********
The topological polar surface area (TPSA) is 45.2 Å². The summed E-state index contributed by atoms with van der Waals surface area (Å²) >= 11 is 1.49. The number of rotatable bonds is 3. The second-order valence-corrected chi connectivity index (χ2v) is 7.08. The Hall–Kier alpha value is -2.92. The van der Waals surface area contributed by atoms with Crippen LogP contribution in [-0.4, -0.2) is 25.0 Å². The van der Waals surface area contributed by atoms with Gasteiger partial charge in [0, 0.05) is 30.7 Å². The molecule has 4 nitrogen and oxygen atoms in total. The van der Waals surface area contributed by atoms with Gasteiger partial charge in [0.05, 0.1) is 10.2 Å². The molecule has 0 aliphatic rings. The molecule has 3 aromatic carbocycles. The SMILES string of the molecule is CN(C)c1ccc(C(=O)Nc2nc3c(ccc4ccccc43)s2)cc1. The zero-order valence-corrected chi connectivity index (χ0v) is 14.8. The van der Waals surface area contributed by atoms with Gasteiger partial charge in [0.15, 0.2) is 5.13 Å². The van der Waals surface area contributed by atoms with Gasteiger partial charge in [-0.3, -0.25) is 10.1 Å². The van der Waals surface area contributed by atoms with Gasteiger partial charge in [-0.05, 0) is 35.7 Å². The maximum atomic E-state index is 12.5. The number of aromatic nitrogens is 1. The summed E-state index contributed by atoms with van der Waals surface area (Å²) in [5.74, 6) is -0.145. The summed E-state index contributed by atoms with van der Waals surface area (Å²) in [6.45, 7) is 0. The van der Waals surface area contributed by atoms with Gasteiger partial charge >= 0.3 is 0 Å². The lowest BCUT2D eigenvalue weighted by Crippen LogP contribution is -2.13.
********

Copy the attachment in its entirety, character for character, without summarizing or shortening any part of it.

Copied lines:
The topological polar surface area (TPSA) is 45.2 Å². The summed E-state index contributed by atoms with van der Waals surface area (Å²) >= 11 is 1.49. The number of rotatable bonds is 3. The second-order valence-corrected chi connectivity index (χ2v) is 7.08. The Hall–Kier alpha value is -2.92. The van der Waals surface area contributed by atoms with Crippen LogP contribution in [-0.4, -0.2) is 25.0 Å². The van der Waals surface area contributed by atoms with Gasteiger partial charge in [0, 0.05) is 30.7 Å². The molecule has 4 nitrogen and oxygen atoms in total. The van der Waals surface area contributed by atoms with Gasteiger partial charge in [0.05, 0.1) is 10.2 Å². The molecule has 0 aliphatic rings. The molecule has 3 aromatic carbocycles. The SMILES string of the molecule is CN(C)c1ccc(C(=O)Nc2nc3c(ccc4ccccc43)s2)cc1. The zero-order valence-corrected chi connectivity index (χ0v) is 14.8. The van der Waals surface area contributed by atoms with Gasteiger partial charge in [0.15, 0.2) is 5.13 Å². The van der Waals surface area contributed by atoms with Gasteiger partial charge in [-0.3, -0.25) is 10.1 Å². The van der Waals surface area contributed by atoms with Gasteiger partial charge in [-0.05, 0) is 35.7 Å². The maximum atomic E-state index is 12.5. The number of aromatic nitrogens is 1. The summed E-state index contributed by atoms with van der Waals surface area (Å²) in [5.74, 6) is -0.145. The summed E-state index contributed by atoms with van der Waals surface area (Å²) in [6.45, 7) is 0. The van der Waals surface area contributed by atoms with Gasteiger partial charge >= 0.3 is 0 Å². The lowest BCUT2D eigenvalue weighted by Crippen LogP contribution is -2.13.